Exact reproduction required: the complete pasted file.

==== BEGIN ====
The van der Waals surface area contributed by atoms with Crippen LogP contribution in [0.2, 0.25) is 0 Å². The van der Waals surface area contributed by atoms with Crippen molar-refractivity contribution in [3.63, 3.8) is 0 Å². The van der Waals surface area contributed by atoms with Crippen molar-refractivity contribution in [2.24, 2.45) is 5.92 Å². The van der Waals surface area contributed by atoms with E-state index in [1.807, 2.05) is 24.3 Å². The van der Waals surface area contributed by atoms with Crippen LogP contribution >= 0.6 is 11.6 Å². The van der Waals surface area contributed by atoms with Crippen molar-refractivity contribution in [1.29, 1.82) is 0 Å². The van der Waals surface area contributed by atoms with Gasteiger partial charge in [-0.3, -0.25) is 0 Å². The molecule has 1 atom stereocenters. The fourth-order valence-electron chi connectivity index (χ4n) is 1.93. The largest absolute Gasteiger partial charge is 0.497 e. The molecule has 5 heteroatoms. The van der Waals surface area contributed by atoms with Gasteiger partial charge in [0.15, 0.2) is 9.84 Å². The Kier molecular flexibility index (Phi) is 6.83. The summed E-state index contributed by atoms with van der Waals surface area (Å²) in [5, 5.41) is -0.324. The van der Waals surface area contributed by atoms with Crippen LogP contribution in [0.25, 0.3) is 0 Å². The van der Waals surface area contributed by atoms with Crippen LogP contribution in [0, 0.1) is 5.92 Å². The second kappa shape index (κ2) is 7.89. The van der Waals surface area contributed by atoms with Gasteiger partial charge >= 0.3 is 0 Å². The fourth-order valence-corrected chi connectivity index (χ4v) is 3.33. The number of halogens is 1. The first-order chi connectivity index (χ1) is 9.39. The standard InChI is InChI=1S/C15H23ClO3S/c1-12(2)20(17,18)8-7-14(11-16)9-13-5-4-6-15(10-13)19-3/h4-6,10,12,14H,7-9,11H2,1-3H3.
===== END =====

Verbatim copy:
The van der Waals surface area contributed by atoms with Crippen LogP contribution in [0.2, 0.25) is 0 Å². The van der Waals surface area contributed by atoms with Crippen molar-refractivity contribution in [3.63, 3.8) is 0 Å². The van der Waals surface area contributed by atoms with Crippen molar-refractivity contribution in [2.24, 2.45) is 5.92 Å². The van der Waals surface area contributed by atoms with E-state index in [1.807, 2.05) is 24.3 Å². The van der Waals surface area contributed by atoms with Crippen LogP contribution >= 0.6 is 11.6 Å². The van der Waals surface area contributed by atoms with Crippen molar-refractivity contribution in [1.29, 1.82) is 0 Å². The van der Waals surface area contributed by atoms with Gasteiger partial charge in [-0.3, -0.25) is 0 Å². The molecule has 1 atom stereocenters. The fourth-order valence-electron chi connectivity index (χ4n) is 1.93. The largest absolute Gasteiger partial charge is 0.497 e. The molecule has 5 heteroatoms. The van der Waals surface area contributed by atoms with Gasteiger partial charge in [0.15, 0.2) is 9.84 Å². The Kier molecular flexibility index (Phi) is 6.83. The summed E-state index contributed by atoms with van der Waals surface area (Å²) in [5, 5.41) is -0.324. The van der Waals surface area contributed by atoms with Crippen LogP contribution in [0.25, 0.3) is 0 Å². The van der Waals surface area contributed by atoms with Crippen LogP contribution in [0, 0.1) is 5.92 Å². The second kappa shape index (κ2) is 7.89. The van der Waals surface area contributed by atoms with Gasteiger partial charge >= 0.3 is 0 Å². The fourth-order valence-corrected chi connectivity index (χ4v) is 3.33. The number of halogens is 1. The first-order chi connectivity index (χ1) is 9.39. The standard InChI is InChI=1S/C15H23ClO3S/c1-12(2)20(17,18)8-7-14(11-16)9-13-5-4-6-15(10-13)19-3/h4-6,10,12,14H,7-9,11H2,1-3H3.